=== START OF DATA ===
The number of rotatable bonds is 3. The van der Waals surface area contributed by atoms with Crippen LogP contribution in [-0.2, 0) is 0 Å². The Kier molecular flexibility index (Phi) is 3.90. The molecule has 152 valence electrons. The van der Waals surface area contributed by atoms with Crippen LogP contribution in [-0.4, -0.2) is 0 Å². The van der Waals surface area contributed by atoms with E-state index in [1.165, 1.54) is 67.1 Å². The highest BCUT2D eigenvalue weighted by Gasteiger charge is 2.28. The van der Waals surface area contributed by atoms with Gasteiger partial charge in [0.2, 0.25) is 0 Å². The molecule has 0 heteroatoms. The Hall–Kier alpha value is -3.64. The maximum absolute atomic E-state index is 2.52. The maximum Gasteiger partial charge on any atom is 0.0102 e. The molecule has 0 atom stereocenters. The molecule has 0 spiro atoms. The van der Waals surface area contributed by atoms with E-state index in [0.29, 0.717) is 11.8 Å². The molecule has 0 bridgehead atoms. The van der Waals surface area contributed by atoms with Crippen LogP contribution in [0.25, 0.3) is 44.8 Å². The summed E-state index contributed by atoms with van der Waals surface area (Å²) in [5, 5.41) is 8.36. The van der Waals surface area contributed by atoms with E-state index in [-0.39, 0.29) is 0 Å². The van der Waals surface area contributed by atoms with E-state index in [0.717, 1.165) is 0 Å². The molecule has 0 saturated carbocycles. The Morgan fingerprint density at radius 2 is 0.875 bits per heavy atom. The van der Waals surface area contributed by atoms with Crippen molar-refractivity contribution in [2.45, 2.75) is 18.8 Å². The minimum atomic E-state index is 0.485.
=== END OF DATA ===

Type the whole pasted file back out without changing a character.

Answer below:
The number of rotatable bonds is 3. The van der Waals surface area contributed by atoms with Crippen LogP contribution in [-0.2, 0) is 0 Å². The Kier molecular flexibility index (Phi) is 3.90. The molecule has 152 valence electrons. The van der Waals surface area contributed by atoms with Crippen LogP contribution in [-0.4, -0.2) is 0 Å². The van der Waals surface area contributed by atoms with E-state index in [1.165, 1.54) is 67.1 Å². The highest BCUT2D eigenvalue weighted by Gasteiger charge is 2.28. The van der Waals surface area contributed by atoms with Gasteiger partial charge in [0.2, 0.25) is 0 Å². The molecule has 0 heteroatoms. The Hall–Kier alpha value is -3.64. The maximum absolute atomic E-state index is 2.52. The maximum Gasteiger partial charge on any atom is 0.0102 e. The molecule has 0 atom stereocenters. The molecule has 0 spiro atoms. The van der Waals surface area contributed by atoms with E-state index in [0.29, 0.717) is 11.8 Å². The molecule has 0 bridgehead atoms. The van der Waals surface area contributed by atoms with Crippen LogP contribution in [0.25, 0.3) is 44.8 Å². The summed E-state index contributed by atoms with van der Waals surface area (Å²) in [5, 5.41) is 8.36. The van der Waals surface area contributed by atoms with E-state index in [-0.39, 0.29) is 0 Å². The van der Waals surface area contributed by atoms with E-state index in [0.717, 1.165) is 0 Å². The molecule has 0 saturated carbocycles. The Morgan fingerprint density at radius 2 is 0.875 bits per heavy atom. The van der Waals surface area contributed by atoms with Crippen molar-refractivity contribution in [2.45, 2.75) is 18.8 Å². The minimum atomic E-state index is 0.485.